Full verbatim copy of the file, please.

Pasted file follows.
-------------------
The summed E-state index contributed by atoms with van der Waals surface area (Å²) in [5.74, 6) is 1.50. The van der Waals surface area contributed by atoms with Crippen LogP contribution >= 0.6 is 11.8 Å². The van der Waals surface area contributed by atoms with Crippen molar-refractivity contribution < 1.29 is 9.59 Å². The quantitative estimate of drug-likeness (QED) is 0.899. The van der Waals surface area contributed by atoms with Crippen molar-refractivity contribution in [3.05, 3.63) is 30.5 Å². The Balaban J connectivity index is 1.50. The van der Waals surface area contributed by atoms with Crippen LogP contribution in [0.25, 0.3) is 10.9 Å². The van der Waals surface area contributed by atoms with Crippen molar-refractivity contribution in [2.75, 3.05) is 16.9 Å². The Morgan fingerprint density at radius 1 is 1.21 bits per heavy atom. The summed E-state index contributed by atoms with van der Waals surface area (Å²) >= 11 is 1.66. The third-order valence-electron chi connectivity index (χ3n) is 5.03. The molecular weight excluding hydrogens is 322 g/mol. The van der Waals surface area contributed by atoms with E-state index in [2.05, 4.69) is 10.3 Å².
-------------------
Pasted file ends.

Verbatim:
The summed E-state index contributed by atoms with van der Waals surface area (Å²) in [5.74, 6) is 1.50. The van der Waals surface area contributed by atoms with Crippen LogP contribution >= 0.6 is 11.8 Å². The van der Waals surface area contributed by atoms with Crippen molar-refractivity contribution < 1.29 is 9.59 Å². The quantitative estimate of drug-likeness (QED) is 0.899. The van der Waals surface area contributed by atoms with Crippen molar-refractivity contribution in [3.05, 3.63) is 30.5 Å². The Balaban J connectivity index is 1.50. The van der Waals surface area contributed by atoms with Crippen LogP contribution in [0.25, 0.3) is 10.9 Å². The van der Waals surface area contributed by atoms with Crippen molar-refractivity contribution in [2.75, 3.05) is 16.9 Å². The Morgan fingerprint density at radius 1 is 1.21 bits per heavy atom. The summed E-state index contributed by atoms with van der Waals surface area (Å²) >= 11 is 1.66. The third-order valence-electron chi connectivity index (χ3n) is 5.03. The molecular weight excluding hydrogens is 322 g/mol. The van der Waals surface area contributed by atoms with E-state index in [2.05, 4.69) is 10.3 Å².